Many know Jessica Nguyen as the founder and host of Project Voice, a podcast series aimed at empowering Asian and Asian American women through dialogues of social justice and identity politics. However, if you ask her, she'd identify herself first and foremost as a lifelong digital content creator. Jessica is currently working on a digital storytelling initiative that speaks to women of color.
Can you tell us a little bit about yourself?
I identify as a second generation ¾ Vietnamese and ¼ Chinese American woman, born and raised in the Chicagoland area. My parents were the first generation to came to the States. My Saigonese dad was one of the hundreds of boat people who fled from the military conscriptions in the 1980s. He almost died escaping Vietnam, since he had little to survive on during his 9-day boat trip to Malaysia. My mom and her family had to constantly go into hiding underground and moved back and forth between her home in Hue and other cities nearby, since the majority of the bombings occurred in Central Vietnam. Somehow, despite all of the near-death experiences both my parents had to face when they were young, they made it. Knowing all of this, I couldn’t be more proud and grateful to be their daughter.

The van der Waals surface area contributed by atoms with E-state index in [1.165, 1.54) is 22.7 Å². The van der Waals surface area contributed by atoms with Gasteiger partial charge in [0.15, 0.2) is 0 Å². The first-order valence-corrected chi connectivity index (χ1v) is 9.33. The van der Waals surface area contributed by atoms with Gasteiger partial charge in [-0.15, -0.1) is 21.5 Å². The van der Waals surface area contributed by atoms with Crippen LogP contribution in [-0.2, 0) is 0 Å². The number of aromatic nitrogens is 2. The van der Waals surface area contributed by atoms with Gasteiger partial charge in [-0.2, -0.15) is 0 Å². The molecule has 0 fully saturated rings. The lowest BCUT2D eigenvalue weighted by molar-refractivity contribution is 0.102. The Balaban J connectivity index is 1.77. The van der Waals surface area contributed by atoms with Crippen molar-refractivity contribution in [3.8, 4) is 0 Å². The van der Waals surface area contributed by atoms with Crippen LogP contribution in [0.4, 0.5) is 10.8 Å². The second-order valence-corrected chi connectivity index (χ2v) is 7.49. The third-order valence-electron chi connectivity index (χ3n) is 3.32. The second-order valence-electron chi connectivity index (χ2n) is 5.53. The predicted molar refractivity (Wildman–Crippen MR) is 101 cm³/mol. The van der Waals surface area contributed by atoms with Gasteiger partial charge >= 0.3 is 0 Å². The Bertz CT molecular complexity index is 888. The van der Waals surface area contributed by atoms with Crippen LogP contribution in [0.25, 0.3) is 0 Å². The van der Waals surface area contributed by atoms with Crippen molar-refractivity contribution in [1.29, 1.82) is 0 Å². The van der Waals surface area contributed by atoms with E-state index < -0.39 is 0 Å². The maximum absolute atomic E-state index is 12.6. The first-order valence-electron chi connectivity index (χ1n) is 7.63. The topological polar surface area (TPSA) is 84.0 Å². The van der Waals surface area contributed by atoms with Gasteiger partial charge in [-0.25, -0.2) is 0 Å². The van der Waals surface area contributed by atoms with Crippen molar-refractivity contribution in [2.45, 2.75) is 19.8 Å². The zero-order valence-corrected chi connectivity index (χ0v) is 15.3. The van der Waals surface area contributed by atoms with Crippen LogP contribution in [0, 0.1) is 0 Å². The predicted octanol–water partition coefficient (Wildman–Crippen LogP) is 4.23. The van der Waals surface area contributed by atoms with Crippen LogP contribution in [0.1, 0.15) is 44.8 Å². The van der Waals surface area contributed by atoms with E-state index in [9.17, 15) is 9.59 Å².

Before Project Voice, I was in a near quarter-life crisis in Boston. Having just graduated in spring 2016 from Smith College with a major that I ended up feeling not so passionate about, I ended up jumping from one workplace to another within the average span of 2 to 3 months. Although I had considered starting a podcast when I was taking a digital media production course at Smith, I didn't seriously pursue the idea until I started binge listening to podcast after podcast on iTunes while working as a temp for a digital marketing agency. At that time, I had just quit my first job and had much more time to figure out where I wanted to go next. All I knew then was that I wanted to work on a project that would allow me to give back to my community of Asian American women, preferably something that would be able to provide a safe space for us to come together and discuss identity politics and social justice-related issues. So, that's how I got around to starting Project Voice.